The point in all of these lists and spreadsheets is not to be perfectly up to date with them, documenting everything, and then to get down on yourself when you fail to document something. The point is to, in general, remind yourself that you're doing something. You're being active, healthy, looking for something. You're not being a total waste of space.
And even if you're not documenting in your unemployment diary the way you would in your 6th grade diary, the fact that there is even some sort of a diary - however sloppy - will be in the back of your mind, which will push you a little bit to do something, so that you can put it in your record.
It's a low-grade dose of guilt trip. Which is about the only volume of guilt trip I like to listen to.
Start fresh with your cover letters.
I HATE writing cover letters, so the fact that I, as a tried and true hater of the practice, am telling you this, is saying something. I'm not saying I'm right in this, I'm just saying this has recently occurred to me and seems to be working for me.
Even if you're applying to several jobs that are very similar to each other, go ahead and write a fresh letter for each one.
Because I hate writing cover letters so much, I used to try and tweak old ones to mold them to a new job. So if I had applied for a writing position at one PR firm, for example, I used to open that file and edit it to fit another writing position at another PR firm.
I've found it's faster to just write a new one.
If nothing else, this keeps you from sounding like a robot.
Also, I used to get so nervous about cover letters. Now I just write them. I keep it professional, but I still let it be Bailey who is writing it, not the Career Center at my college or all of my friends and family and their advice doing the writing.
Tell employers what you're thinking. In almost all of my letters these days I write that "I'm not shy." They may not care, but they might like it. This week I mentioned in a letter that I am not above doing smaller tasks in a job, because I'm not. I kind of like making copies. An employer might like to know that they can ask me to put stamps on envelopes. They may not care, but at least you told them in case they do.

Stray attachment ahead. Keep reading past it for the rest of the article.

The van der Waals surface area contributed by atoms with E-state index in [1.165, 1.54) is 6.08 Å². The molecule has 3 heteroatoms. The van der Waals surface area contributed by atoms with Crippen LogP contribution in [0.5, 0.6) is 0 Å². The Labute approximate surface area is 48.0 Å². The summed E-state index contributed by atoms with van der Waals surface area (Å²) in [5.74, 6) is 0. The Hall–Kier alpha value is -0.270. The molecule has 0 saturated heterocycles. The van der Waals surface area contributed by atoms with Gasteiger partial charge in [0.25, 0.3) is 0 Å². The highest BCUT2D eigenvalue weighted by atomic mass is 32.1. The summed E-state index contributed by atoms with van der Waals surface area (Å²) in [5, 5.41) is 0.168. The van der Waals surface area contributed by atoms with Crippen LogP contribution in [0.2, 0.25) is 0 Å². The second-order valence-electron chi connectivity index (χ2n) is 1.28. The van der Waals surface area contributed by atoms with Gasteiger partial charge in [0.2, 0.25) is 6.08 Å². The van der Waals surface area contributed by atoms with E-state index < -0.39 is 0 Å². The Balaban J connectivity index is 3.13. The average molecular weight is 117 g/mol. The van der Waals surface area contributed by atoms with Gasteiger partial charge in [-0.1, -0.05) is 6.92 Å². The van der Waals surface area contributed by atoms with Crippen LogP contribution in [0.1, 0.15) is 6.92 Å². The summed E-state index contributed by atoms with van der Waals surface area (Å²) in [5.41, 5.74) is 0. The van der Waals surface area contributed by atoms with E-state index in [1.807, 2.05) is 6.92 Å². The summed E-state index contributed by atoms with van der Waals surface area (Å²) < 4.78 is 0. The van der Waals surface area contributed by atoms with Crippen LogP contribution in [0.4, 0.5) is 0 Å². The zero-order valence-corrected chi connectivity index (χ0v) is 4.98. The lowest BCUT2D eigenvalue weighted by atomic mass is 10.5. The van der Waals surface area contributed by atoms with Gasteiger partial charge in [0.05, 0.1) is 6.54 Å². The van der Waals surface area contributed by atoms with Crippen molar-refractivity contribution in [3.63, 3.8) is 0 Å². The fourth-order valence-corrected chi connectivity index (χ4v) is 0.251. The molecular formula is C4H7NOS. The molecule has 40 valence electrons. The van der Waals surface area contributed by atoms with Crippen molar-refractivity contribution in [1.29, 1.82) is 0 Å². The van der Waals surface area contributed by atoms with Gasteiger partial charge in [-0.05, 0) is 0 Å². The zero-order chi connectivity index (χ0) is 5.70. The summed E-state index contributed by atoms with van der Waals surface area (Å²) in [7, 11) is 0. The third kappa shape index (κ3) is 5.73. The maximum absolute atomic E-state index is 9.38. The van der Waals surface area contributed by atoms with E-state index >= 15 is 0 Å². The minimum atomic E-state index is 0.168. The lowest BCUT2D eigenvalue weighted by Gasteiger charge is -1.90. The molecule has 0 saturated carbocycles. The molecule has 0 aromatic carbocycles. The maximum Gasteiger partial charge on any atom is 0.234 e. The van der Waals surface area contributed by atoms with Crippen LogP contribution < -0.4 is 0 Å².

After a quick draft, I usually edit it on the second read through, maybe one more proof read, then send it. Don't spend all day on a cover letter, unless it's for a really big fellowship or the DREAM job. Otherwise, just write it.
One final thing I've recently started aiming for is this:
Meet one daily "unit" of active job searching each weekday/workday, as best you can.
I consider a unit to be one of the following:
- apply to a job posting
- send writing clips/resume/cover letter directly to someone who has requested them
- go on an interview (this is a big event, and it's OK if you dedicate almost your whole day to it, focusing your energy on looking good, having calories and caffeine in your system when you get there, and having all of your necessary documents with you. It's better to "waste" time getting prepared than to focus on other job opportunities and then finding yourself not in your peak state at the interview)
- have a coffee/lunch meeting or phone conversation with someone in your network
- if you have a freelance or temporary job assignment, each day of that counts as a unit, too
Try to hit one of these a day. Don't pressure yourself to hit two or three a day. If you can, great. But I find that I can overwhelm myself very quickly if I think about a writing contest, a job posting, and a person I should network with all at once. Pick one and make that your task for the moment.
I'm going to leave you with that for now, because you and I both need to get back to the job search - aren't you so excited?! But feel free to reach out to me - in the comments below or via phone/email if you know me personally - if you want to vent about your own job search. I'm all ears. Except when I'm in chatterbox mode, which is often, but hopefully sometimes helpful.